January 22, 2015

Joy Division - Unknown Pleasures (1979)

If Closer is anxiety and desperation then Unknown Pleasures is the unbearable darkness that precedes it. When you listen to this your mind won't be racing, but barely moving at all. The sloppiness is obvious on Unknown Pleasures; tons of reverb, hardly any noticeable overdubs or cuts, the bass is brought way up to the front in the mix, the guitar is raw and no techniques are used to iron out the inevitable imperfections of this once hardcore guitarist, and all the drumming basically meshes together with no thought on articulation. Bear in mind Joy Division has fantastic instrumentalists, they just work together in a weird way to make this very transparent album, and it's perfect. And to top off the glorious way the music works together is the troubled singer Ian Curtis. When gothic rock became the thing--thanks to Joy Division--Robert Smith of the Cure commented on how he just wanted the darkness on Pornography and other records in that trilogy to be simply inescapable. But Curtis isn't trying here, this is him and it's pretty sad to say the least and if you don't pick it up from the lyrics on the first couple of runs through it's hard to ignore the feel in his voice. This is one of the premier post-punk albums and just an overall essential.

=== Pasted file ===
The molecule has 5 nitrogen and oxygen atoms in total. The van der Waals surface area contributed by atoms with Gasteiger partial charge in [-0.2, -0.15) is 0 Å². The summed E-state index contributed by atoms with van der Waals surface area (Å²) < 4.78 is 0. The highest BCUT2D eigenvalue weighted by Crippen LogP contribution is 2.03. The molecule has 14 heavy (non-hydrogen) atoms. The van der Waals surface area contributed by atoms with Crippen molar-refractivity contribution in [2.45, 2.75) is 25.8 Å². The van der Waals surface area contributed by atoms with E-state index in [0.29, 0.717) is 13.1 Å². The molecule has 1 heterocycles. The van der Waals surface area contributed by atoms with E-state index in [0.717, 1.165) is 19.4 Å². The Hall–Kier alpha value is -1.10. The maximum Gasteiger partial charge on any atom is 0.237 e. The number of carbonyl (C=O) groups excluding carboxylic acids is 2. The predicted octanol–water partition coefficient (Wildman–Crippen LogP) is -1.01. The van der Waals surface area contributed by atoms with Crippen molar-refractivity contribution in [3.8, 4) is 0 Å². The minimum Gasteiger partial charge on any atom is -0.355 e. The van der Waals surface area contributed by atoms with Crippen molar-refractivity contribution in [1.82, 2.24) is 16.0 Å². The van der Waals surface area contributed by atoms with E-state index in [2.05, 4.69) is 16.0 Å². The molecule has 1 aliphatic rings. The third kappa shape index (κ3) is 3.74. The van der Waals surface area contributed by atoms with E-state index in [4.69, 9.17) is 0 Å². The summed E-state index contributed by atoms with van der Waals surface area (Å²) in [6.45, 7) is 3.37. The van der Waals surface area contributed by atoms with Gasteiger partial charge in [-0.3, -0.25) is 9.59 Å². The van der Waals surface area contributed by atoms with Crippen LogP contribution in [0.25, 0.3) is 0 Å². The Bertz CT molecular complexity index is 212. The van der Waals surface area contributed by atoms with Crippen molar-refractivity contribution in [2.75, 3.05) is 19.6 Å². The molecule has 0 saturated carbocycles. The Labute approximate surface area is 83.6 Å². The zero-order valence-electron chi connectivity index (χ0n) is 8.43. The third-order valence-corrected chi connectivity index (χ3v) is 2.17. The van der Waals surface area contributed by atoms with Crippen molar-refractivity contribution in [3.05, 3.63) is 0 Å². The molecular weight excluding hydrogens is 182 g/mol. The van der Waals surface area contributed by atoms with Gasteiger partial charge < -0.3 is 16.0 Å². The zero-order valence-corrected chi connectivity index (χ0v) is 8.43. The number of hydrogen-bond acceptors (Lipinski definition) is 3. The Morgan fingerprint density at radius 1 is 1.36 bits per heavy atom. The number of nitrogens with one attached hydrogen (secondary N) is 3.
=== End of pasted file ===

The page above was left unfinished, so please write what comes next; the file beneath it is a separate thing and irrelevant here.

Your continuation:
Unknown Pleasures